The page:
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/NOTE: From the site's update on 5.6.2006 onwards, this particular site will not be updated anymore. To be honest, I made few additional modifications on 6.6., 7.6., 8.6., 9.6., and 16.6., further on 13.7., 23.7., 23.8., and 26.9. in 2006, and finally on 14.1. in 2007 (which was the absolutely last update), but that was all just fixing old errors and formatting, and no new content was added. Optionally see the last "events-entry" on page "events7.html" (it's a short related announcement), and the first entry on the "events8.html" page (it describes all this in great details), however, the second one is located only on "still-updated" site-variants. Anyway, this notice applies to: Bravenet, Freehost386, Geocities, and Greatnow free-hosts (and from 14.1.2007 this includes also Atspace free-host), so for the current variant with the fresh content, please head on to one of these two main sites: 50webs, Voljatel, which are, as mentioned, the only ones still being updated.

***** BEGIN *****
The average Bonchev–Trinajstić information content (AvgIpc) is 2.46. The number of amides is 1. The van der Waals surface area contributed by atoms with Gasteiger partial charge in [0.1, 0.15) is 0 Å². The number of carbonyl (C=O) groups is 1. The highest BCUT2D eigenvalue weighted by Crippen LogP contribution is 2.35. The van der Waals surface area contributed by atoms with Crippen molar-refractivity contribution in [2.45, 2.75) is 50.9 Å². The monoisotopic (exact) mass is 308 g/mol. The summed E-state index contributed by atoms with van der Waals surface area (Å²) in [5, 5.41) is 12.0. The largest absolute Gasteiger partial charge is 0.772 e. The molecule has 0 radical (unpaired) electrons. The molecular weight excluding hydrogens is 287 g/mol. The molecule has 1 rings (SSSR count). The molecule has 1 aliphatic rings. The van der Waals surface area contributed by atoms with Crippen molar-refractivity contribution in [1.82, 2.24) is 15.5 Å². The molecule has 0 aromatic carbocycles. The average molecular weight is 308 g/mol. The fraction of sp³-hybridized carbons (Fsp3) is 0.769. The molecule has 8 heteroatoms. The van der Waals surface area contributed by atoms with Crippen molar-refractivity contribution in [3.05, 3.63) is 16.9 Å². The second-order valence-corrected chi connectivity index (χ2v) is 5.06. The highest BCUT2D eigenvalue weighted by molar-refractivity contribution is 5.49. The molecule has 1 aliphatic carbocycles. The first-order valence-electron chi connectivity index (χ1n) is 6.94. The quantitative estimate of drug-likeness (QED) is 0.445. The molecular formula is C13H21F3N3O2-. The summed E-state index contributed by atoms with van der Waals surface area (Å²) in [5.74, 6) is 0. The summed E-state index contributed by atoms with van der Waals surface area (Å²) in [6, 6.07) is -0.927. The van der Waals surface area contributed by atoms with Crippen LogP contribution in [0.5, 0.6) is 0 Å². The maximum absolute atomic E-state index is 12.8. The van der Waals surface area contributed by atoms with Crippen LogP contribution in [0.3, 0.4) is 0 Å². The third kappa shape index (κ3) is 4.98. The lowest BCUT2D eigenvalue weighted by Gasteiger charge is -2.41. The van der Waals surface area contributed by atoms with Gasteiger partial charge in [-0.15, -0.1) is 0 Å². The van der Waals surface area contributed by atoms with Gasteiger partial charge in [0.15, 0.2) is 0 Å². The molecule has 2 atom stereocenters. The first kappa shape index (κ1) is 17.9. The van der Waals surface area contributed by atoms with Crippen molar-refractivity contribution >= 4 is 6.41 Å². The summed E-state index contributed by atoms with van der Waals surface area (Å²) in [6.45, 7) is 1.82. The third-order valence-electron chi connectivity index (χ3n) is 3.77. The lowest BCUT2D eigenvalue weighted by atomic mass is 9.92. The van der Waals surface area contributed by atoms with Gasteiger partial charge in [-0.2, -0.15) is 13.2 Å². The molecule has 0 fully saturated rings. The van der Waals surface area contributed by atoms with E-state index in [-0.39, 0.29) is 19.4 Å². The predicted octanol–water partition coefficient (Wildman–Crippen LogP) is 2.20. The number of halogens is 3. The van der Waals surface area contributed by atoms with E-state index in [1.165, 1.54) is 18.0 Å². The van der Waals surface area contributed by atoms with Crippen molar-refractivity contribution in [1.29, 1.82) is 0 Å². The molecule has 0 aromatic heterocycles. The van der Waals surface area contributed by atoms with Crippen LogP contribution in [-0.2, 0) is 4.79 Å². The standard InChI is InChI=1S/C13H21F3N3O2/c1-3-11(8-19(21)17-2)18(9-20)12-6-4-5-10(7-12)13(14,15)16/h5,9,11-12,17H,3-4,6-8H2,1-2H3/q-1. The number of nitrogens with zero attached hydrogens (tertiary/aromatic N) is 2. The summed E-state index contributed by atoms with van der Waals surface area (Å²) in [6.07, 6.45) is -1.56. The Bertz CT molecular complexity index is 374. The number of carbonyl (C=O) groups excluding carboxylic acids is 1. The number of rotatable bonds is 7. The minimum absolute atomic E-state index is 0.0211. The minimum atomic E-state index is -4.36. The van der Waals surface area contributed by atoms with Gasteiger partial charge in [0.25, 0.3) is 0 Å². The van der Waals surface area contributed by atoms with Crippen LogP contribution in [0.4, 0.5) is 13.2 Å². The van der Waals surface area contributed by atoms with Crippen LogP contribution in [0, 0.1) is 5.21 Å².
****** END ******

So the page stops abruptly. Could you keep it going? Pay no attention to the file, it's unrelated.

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Another thing that I need to mention sooner or later is regarding software projects I am running; namely I am talking about the so-called DC projects in particular (where "DC" stands for Distributed Computing project); click over to this site: http://www.distributedcomputing.info that nicely list most (if not all) projects, current and past ones. Distributed computing is a technique which tries to solve problems by splitting the task between different computers (usually its volunteer-based); when each such sub-task is solved, the results/solutions are gathered and compiled together to provide the answer to the original problem. The thing is that most computers use only between 5% and 10% of their CPU capacity with the rest of the time CPU sitting idle. If you are running Windows operating-system, open the Task Manager program and see for yourself. In general, typical participation in most of them involves downloading and installing a client programs on your home/business or whatever computer. This client programs then fetches Work Units (WUs) from a centralized server. Once the WU is processed by the client machine, the result is then returned to the server in exchange for a new Work Unit. But the most important thing is that distributed computing projects are designed to harvest only the unused CPU-cycles to perform the mentioned useful computational tasks, i.e. they do their work only when the computer's CPU is IDLE (in other words, they make use of the so-called IDLE CPU-cycles), i.e. when computer doesn't use almost any power at all, so they have no impact on overall system's performance whatsoever. Oh, and also see the he Distributed-Computing.doc file: http://users.volja.net/tayiper/script/Distributed-Computing.doc, which is a nicely-written proposal that you can make to your boss, your company in general etc.